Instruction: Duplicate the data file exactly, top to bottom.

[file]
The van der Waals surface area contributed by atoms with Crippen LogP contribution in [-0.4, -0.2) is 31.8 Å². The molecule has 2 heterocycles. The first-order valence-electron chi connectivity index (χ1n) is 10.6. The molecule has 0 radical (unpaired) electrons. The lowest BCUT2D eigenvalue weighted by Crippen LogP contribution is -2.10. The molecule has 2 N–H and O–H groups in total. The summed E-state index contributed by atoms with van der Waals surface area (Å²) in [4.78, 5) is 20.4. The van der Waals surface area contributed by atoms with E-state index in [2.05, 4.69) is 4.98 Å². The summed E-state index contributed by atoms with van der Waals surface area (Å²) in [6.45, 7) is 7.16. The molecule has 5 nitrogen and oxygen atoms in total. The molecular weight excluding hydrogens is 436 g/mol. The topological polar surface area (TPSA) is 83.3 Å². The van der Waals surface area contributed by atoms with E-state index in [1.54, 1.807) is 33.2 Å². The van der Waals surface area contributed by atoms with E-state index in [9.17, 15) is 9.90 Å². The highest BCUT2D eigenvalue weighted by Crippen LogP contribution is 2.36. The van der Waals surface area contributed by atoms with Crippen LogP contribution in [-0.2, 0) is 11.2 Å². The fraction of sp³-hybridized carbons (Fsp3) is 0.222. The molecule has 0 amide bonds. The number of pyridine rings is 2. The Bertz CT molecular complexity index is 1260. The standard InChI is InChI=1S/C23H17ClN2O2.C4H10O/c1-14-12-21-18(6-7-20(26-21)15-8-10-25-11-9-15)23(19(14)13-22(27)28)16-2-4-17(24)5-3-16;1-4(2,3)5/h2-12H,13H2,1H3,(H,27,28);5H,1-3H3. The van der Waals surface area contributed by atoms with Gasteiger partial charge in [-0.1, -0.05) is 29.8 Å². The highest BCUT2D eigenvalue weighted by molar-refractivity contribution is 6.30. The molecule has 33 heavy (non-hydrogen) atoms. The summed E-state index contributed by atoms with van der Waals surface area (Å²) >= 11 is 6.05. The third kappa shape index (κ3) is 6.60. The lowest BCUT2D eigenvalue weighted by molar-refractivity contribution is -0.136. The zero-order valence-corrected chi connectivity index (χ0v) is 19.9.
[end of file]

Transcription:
The van der Waals surface area contributed by atoms with Crippen LogP contribution in [-0.4, -0.2) is 31.8 Å². The molecule has 2 heterocycles. The first-order valence-electron chi connectivity index (χ1n) is 10.6. The molecule has 0 radical (unpaired) electrons. The lowest BCUT2D eigenvalue weighted by Crippen LogP contribution is -2.10. The molecule has 2 N–H and O–H groups in total. The summed E-state index contributed by atoms with van der Waals surface area (Å²) in [4.78, 5) is 20.4. The van der Waals surface area contributed by atoms with E-state index in [2.05, 4.69) is 4.98 Å². The summed E-state index contributed by atoms with van der Waals surface area (Å²) in [6.45, 7) is 7.16. The molecule has 5 nitrogen and oxygen atoms in total. The molecular weight excluding hydrogens is 436 g/mol. The topological polar surface area (TPSA) is 83.3 Å². The van der Waals surface area contributed by atoms with E-state index in [1.54, 1.807) is 33.2 Å². The van der Waals surface area contributed by atoms with E-state index in [9.17, 15) is 9.90 Å². The highest BCUT2D eigenvalue weighted by Crippen LogP contribution is 2.36. The van der Waals surface area contributed by atoms with Crippen LogP contribution in [-0.2, 0) is 11.2 Å². The fraction of sp³-hybridized carbons (Fsp3) is 0.222. The molecule has 0 amide bonds. The number of pyridine rings is 2. The Bertz CT molecular complexity index is 1260. The standard InChI is InChI=1S/C23H17ClN2O2.C4H10O/c1-14-12-21-18(6-7-20(26-21)15-8-10-25-11-9-15)23(19(14)13-22(27)28)16-2-4-17(24)5-3-16;1-4(2,3)5/h2-12H,13H2,1H3,(H,27,28);5H,1-3H3. The van der Waals surface area contributed by atoms with Gasteiger partial charge in [-0.1, -0.05) is 29.8 Å². The highest BCUT2D eigenvalue weighted by molar-refractivity contribution is 6.30. The molecule has 33 heavy (non-hydrogen) atoms. The summed E-state index contributed by atoms with van der Waals surface area (Å²) >= 11 is 6.05. The third kappa shape index (κ3) is 6.60. The lowest BCUT2D eigenvalue weighted by molar-refractivity contribution is -0.136. The zero-order valence-corrected chi connectivity index (χ0v) is 19.9.